This is the big reason. I’m shaving my head as a virtual St. Baldrick’s event. Part of this is asking for donations and pledges on my bald head that will go toward researching and curing childhood cancers. Every three minutes a child is diagnosed with cancer, yet childhood cancers often do not receive the funding needed for research. This is why organizations like St. Baldrick’s exist – to conquer childhood cancers once and for all.

FB event

I can’t imagine what I would do if my child were diagnosed with cancer. That’s something no parent should have to face.

2) To support and stand in solidarity with kids who have cancer.

We live in a society where it is extremely difficult to not have hair. And it’s especially hard to be different when you’re a kid. It’s a natural part of development to separate things into categories, and that leads to certain categories being more stigmatized than others. But the more of us who challenge our society’s beauty norms, the easier it will be for the kids who have no choice but to challenge those norms.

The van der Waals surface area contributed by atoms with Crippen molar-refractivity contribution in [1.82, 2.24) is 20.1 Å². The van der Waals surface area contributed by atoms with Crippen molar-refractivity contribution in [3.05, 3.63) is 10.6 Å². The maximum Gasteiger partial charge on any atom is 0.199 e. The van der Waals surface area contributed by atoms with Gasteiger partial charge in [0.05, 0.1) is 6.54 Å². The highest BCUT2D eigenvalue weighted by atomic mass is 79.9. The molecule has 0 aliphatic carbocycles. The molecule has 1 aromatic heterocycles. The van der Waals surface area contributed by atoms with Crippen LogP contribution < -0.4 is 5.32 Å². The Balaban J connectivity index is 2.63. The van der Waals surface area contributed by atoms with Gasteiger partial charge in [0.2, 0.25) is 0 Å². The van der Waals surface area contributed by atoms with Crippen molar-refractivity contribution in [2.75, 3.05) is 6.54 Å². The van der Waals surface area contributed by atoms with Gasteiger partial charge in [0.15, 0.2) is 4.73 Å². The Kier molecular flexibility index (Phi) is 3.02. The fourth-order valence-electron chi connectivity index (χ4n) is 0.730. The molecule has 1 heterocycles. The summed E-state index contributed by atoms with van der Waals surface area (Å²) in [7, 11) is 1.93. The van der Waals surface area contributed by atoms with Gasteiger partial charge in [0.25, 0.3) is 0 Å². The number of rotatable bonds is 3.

3) To donate my hair so more kids who choose to can wear wigs.

Part of the reason I’m shaving my head is similar to the reason why I donate blood whenever I can. As young (broke) parents, my husband and I don’t have a lot of time or money to donate. My hair is something I can give. I’m donating to Locks of Love, which makes wigs for children who face hair loss for a number of reasons. Because kids are still growing, they need new wigs more frequently than adults. So there is always a need for kid-sized wigs. I like to think my hair will help some little kid regain a confidence they might have lost.

4) For me.

Okay, full disclosure: I’m not shaving my head as a purely selfless act for the sake of the children.

It first occurred to me to shave my head when my son reached that phase when all he wanted to do was yank my hair right out. And being bald has the added bonus of keeping cool, which is important when you live in a desert.

But more than that, I’m actually going bald because of, not despite, the way it looks.

Gender norms in our society are rigid. Men can rock a shaved head, but not a dress. Women can wear pants, but heaven forbid they should leave the house without makeup on.